While learning how to drive on ice, Driving moderately is the key here. If you do encounter black ice, your priority must be to remain calm. Generally, you shouldn’t do anything and let the vehicle / HGV pass over on its own. ‘Do Not’ hit brakes while in the zone, and try to keep the steering wheels straight as possible.
If you feel a sudden left and right slip in the back end, try to steer the wheels gently towards that direction to keep in control. Avoid driving in the opposite direction as it will increase the chance of skidding or spinning the vehicle.
Slowly try to de-accelerate and slow down your vehicle / HGV: this will give you more control and prevent any consequential damages. Lift your feet off the accelerator and keep the steering wheels fixed in the position towards the road.
The idea here is to slide over the black ice (which is usually 6 meters / 20 feet) and keep up in the direction your steering wheel is facing. Do not hit the brakes, as doing so will increase the risk of skidding the vehicle.
Tip: Lower your gears if possible, as it will reduce the damage exponentially and give you more control.
Find the Traction
We know that black ice is naturally invisible, but a driver should always find the pavement area that offers textured ice, snow-covered surface, etc.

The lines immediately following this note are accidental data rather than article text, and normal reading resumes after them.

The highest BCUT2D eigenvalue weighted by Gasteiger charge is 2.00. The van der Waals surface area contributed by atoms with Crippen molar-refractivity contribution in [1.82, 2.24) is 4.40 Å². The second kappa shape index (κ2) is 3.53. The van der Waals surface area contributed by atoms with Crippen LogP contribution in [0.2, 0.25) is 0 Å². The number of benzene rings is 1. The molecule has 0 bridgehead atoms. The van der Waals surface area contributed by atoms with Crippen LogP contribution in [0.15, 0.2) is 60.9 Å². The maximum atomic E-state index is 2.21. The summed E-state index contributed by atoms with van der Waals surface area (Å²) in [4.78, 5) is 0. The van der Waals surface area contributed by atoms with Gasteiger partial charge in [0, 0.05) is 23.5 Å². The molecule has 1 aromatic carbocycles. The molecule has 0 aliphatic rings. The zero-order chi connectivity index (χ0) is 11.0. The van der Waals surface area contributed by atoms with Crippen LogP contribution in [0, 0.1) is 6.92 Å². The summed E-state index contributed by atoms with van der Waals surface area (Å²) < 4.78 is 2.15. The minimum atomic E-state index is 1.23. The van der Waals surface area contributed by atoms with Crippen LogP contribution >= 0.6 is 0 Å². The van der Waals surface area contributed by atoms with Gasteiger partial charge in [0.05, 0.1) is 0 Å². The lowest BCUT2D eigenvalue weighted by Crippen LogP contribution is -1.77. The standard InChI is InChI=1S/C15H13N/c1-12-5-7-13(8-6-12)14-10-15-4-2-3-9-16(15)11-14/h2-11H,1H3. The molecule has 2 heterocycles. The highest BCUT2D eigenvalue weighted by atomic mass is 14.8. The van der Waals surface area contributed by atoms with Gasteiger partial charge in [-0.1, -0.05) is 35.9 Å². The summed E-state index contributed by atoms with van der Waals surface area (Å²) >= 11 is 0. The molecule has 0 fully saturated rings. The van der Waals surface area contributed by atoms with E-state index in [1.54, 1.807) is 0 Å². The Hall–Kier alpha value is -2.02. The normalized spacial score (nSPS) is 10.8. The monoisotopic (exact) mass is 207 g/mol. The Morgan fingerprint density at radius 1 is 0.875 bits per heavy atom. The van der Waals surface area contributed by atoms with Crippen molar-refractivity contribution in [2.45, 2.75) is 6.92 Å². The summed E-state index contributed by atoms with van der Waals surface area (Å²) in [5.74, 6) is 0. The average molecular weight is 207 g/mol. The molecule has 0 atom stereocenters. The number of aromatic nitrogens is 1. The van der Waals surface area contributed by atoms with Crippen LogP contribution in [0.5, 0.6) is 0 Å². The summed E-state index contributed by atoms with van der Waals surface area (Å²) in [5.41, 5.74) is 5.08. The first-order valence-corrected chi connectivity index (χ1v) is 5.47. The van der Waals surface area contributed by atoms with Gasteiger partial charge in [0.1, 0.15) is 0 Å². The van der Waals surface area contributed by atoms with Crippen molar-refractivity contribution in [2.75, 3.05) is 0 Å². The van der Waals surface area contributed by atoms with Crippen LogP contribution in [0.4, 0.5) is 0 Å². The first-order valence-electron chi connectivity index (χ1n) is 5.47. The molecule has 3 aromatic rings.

What if you lose Traction?
In the case you lose traction, stay calm and try not to overreact. If you are driving under the speed limit, you’ll make it out quickly. If not, you should try the following.
- If your vehicle / HGV uses an anti-lock braking system (ABS), foot the brake and apply the pressure firmly. The vehicle will get slow and stop eventually.
- If the ABS is not available, power the brakes gently as the vehicle / HGV begins to skid.
- Always keep the position of the steering wheels in the direction you want to go.
What if you skid off the road?
If you are unable to keep the position of your vehicle towards the road, always try to steer into an empty field, yard or anything that’ll reduce the damage of braking your vehicle. Even though there are fewer chances at times, it’s worth a try.
Get yourself away from the road.
Precautions after getting away from your driver’s seat are also much crucial to learning how to drive on ice. After landing your vehicle safely without any damage, get away from the vehicle / HGV and road as soon as possible. (especially stay away from the upcoming vehicle / HGVs as they might skid directly into you) Find a restroom or stop until the road crew arrives to deem the road salt or sand rather than dealing with the accident.
Tips to Summerise
- Stay updated on the ambient temperature to be prepared for such icy conditions.
- Keep a keen eye on nearest passing vehicles to see if they are sliding or skidding off the road.
- Listen to the weather forecasts and try your best to avoid the potential areas.
- Drive slowly and calmly.
- Maximise the distance between you and the vehicles / HGVs in front of you.
- If your vehicle starts skidding, steer towards the road direction while pressing gently on the brakes.